In the book of Revelation, God pulls back the curtain to give his people a glimpse of his plans for human history. Center stage in this cosmic drama is Jesus Christ, the Lion and the Lamb, who secures victory through sacrifice. Revelation is strange because of its blended literary genre (prophetic-apocalyptic letter), but it is not a closed book. We can grasp the meaning of Revelation and apply it to our lives, but we need to “play by its rules,” not our own.
As we study the historical context of Revelation, we see a situation where Christians were increasingly being persecuted for their faith because they refused to join the pagan parade. The pressure to bow the knee to Caesar rather than to Jesus was spreading, and hope was beginning to fade. In addition, some Christians were growing comfortable with their pagan surroundings and compromising their faithfulness to Christ. Revelation encourages the persecuted and warns those who were selling out.
We might say that the purpose of Revelation is to answer the question, “Who is Lord?” Historian Will Durant, in The Story of Civilization, concludes:
There is no greater drama in human record than the sight of a few Christians, scorned and oppressed by a succession of emperors, bearing all trials with a fierce tenacity, multiplying quietly, building order while their enemies generated chaos, fighting the sword with the word, brutality with hope, and at last defeating the strongest state that history has known. Caesar and Christ had met in the arena, and Christ had won.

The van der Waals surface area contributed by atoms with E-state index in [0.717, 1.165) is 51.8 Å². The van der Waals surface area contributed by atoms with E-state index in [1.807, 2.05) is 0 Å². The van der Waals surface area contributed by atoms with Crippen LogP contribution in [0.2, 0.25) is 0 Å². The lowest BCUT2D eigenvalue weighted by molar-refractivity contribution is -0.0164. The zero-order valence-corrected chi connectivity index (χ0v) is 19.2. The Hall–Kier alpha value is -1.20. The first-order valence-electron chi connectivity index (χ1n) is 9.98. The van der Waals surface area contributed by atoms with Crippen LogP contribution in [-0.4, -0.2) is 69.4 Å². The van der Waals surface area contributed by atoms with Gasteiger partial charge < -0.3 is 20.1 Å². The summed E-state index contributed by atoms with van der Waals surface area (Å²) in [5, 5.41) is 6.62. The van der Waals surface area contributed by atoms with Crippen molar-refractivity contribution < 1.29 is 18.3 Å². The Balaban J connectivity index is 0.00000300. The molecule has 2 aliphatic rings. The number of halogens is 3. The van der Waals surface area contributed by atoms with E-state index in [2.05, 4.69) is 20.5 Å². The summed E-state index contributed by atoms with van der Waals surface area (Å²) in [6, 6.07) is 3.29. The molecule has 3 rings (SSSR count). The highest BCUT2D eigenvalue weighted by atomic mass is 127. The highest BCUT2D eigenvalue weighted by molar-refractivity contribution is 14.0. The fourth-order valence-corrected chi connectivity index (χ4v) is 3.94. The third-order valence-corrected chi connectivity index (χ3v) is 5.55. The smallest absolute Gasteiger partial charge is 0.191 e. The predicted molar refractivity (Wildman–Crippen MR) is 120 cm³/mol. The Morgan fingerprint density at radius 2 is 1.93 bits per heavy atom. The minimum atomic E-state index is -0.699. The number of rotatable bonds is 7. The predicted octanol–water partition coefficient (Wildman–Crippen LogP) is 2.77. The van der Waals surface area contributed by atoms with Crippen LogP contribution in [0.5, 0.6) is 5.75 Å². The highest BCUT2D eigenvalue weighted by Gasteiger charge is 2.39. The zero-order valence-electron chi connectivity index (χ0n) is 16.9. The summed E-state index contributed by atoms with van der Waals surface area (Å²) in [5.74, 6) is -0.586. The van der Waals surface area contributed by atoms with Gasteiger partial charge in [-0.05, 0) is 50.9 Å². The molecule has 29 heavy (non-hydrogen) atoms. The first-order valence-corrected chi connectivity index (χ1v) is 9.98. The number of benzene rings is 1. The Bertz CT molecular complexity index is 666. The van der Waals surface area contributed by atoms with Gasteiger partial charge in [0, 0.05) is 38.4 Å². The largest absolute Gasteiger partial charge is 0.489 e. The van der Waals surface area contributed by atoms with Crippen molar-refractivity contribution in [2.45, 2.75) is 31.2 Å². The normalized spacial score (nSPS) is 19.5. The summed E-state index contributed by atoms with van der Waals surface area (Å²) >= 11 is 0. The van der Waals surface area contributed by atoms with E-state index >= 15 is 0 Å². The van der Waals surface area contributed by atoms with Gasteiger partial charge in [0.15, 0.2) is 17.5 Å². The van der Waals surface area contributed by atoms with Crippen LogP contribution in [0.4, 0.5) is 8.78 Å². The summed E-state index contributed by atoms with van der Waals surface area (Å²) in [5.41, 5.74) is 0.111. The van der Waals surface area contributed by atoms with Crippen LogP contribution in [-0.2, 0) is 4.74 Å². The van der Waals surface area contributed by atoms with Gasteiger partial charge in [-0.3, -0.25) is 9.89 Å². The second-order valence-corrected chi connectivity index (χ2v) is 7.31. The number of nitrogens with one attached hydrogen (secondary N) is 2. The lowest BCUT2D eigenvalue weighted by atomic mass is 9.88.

Revelation answers this question by creating a symbolic world in which readers may find the heavenly perspective they need to endure trying times. When we read about God on his throne or about the Lamb conquering the beast or about the garden where we will live in the presence of God, we are encouraged to hang in there, to remain faithful. The purpose of the book is to show us in picture language that Jesus rather than Caesar (any Caesar!) is Lord. As we read, we are reminded that God wins and we can continue on in hope.
Revelation is indeed an amazing book. As God paints a picture of his plans for history, he uses a rainbow of colors. He overwhelms our imaginations with his awesome strength.
As we bow down to worship the Lord God Almighty for all he has done to rescue us, the powers of this world lose their grip on our souls. We too pray the prayer, “Come, Lord Jesus!”